* Arbil oasis of calm through decade of conflict
* Now Islamist militants are just 30 minutes drive away
* Kurds rush to arms market, fear infiltration
* Foreign oil workers flee
By Isabel Coles
ARBIL, Iraq, Aug 9 (Reuters) - With Islamist militants just 30 minutes drive away, foreign oil workers were flying out of Iraq’s Kurdish capital by the hundreds and business was booming in the city’s arms market.
Spared a decade of sectarian conflict in the rest of Iraq, Kurds in Arbil were stocking up on weapons on Friday and keeping a wary eye on their Arab neighbours as they faced what a senior official called “an existential threat” from the Islamic State.
“People in Arbil are quitting their jobs and coming to buy weapons so they can go to fight,” said Alan, a 35-year-old gun merchant, who worked in a pizza shop during 12 years in the United Kingdom.
He sold 45 guns on Thursday alone, fetching $1,300 for an assault rifle that used to cost $700.
“Of course people are scared. Is Arbil threatened? Yes, it is in danger.”
The Sunni militants - rejected by al Qaeda as too extreme - have seized tanks, machinegunes and other heavy weapons from Iraqi soldiers who fled their advance through the north by the thousands in June, giving them unprecendented momentum.
The march on Arbil they began on Thursday is the biggest security threat to the city since former Iraqi dictator Saddam Hussein’s troops menaced the region. The group is notorious for beheading or shooting anyone who defies them.
“It’s not usually like this. People are buying to defend their land and their honour,” said 40-year-old arms merchant Sherwan Mohammed Darbandi. “We won’t let them come here. They don’t have the ability to reach Arbil.”
On Thursday, the Sunni militants put their black flag over a checkpoint in the border area near with the semi-autonomous Kurdish region, marking a dramatic push that gave them a fifth oilfield, more towns and control over Iraq’s biggest dam.
The start of U.S. airstrikes on Islamic State positions on Friday eased nerves but demand for weapons is climbing nonetheless, driving up prices of AK-47 assault rifles even though they cannot do much against the Islamic State’s arsenal.
It was not meant to be this way in Kurdistan, which attracted foreign oil companies who felt safe working here. Hundreds of their employees departed from Arbil’s airport on Friday, taking no chances.
“The company told us to leave because it’s not safe for us anymore,” said a worker at an oil services company who asked to remain unnamed and was evacuated from a rig site on Thursday. He did not expect to return to work again soon: “We’re on standby until further notice”.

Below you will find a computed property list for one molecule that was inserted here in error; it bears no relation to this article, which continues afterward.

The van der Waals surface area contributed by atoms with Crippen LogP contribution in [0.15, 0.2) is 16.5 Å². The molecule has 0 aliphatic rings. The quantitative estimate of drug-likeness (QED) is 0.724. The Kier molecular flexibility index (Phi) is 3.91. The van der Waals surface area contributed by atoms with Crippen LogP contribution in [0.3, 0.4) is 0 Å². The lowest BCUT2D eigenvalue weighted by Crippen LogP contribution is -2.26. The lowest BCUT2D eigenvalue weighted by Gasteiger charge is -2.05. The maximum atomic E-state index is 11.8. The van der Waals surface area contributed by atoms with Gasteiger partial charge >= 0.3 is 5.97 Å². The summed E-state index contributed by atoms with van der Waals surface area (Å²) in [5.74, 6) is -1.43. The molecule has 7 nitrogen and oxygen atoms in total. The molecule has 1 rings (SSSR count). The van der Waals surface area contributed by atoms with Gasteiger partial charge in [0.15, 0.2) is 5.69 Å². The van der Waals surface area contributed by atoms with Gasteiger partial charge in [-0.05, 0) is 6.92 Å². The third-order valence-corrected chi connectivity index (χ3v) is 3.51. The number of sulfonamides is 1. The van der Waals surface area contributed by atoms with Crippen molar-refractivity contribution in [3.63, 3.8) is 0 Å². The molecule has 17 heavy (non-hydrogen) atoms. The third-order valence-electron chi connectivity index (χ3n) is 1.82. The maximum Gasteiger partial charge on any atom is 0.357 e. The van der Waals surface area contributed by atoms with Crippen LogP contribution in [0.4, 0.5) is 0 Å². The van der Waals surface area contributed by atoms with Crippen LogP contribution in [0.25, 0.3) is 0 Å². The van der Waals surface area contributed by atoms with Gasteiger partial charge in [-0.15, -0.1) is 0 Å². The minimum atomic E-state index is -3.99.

The Kurdish peshmerga, which translates as “those who confront death”, have always been regarded as brave men, who battled with Saddam Hussein’s troops.
Islamic State fighters routed them, and forced tens of thousands of members of the Yazidi ethnic minority and Christians to flee for their lives.
A senior Kurdish official said US airstrikes on Friday had destroyed a convoy of 10 Islamic State armoured vehicles that were on their way to Arbil, but said the city was safe for now.
“The Islamic State is mobilising all its forces in Iraq and Syria to come and fight the peshmerga. The fight is very serious. It is existential,” Hoshiyar Zebari told a news conference.
Some families in Arbil fled the city for safety, and those who stayed bought extra supplies of fuel and food. On Thursday night, young men danced on a busy commercial street to show support for the security forces and that they were not afraid.
Kurds like 22-year-old student Kawan Mahmoud are taking matters into their own hands. He was one of the shoppers at the arms bazaar.
“I came to buy weapons so I can go to war,” said Mahmoud. “I am not a peshmerga but I am going to volunteer myself.”
Some Kurds have become deeply suspicious of their Arab neighbours overnight. The region has given refuge to tens of thousands of Arabs displaced by violence in the rest of the country since the start of the year.
“We opened the doors to the Arabs but yesterday we discovered that in some houses they have weapons,” said Ziad Taha Aziz, 44, who sells shoe polish and brushes at a stall in the market.
“Some of them are good, and some of them are bad. We need to arrest them all and see whether there are traitors among them. We think there are sleeper cells.” (Writing by Michael Georgy; editing by Philippa Fletcher)